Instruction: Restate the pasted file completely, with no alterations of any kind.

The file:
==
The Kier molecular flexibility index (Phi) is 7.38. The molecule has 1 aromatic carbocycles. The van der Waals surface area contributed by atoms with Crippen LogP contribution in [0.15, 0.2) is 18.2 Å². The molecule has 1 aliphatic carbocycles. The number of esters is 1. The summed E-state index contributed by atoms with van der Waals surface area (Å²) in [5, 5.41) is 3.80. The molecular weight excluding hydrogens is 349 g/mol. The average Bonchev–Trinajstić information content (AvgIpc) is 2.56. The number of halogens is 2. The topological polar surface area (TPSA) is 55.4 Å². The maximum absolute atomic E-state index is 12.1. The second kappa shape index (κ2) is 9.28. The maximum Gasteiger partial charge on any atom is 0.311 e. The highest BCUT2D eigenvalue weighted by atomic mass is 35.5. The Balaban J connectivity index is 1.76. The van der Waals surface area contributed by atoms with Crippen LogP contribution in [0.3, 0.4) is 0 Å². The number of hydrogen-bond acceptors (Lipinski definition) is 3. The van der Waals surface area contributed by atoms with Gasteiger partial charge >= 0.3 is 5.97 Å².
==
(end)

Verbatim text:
The Kier molecular flexibility index (Phi) is 7.38. The molecule has 1 aromatic carbocycles. The van der Waals surface area contributed by atoms with Crippen LogP contribution in [0.15, 0.2) is 18.2 Å². The molecule has 1 aliphatic carbocycles. The number of esters is 1. The summed E-state index contributed by atoms with van der Waals surface area (Å²) in [5, 5.41) is 3.80. The molecular weight excluding hydrogens is 349 g/mol. The average Bonchev–Trinajstić information content (AvgIpc) is 2.56. The number of halogens is 2. The topological polar surface area (TPSA) is 55.4 Å². The maximum absolute atomic E-state index is 12.1. The second kappa shape index (κ2) is 9.28. The maximum Gasteiger partial charge on any atom is 0.311 e. The highest BCUT2D eigenvalue weighted by atomic mass is 35.5. The Balaban J connectivity index is 1.76. The van der Waals surface area contributed by atoms with Crippen LogP contribution in [0.3, 0.4) is 0 Å². The number of hydrogen-bond acceptors (Lipinski definition) is 3. The van der Waals surface area contributed by atoms with Gasteiger partial charge >= 0.3 is 5.97 Å².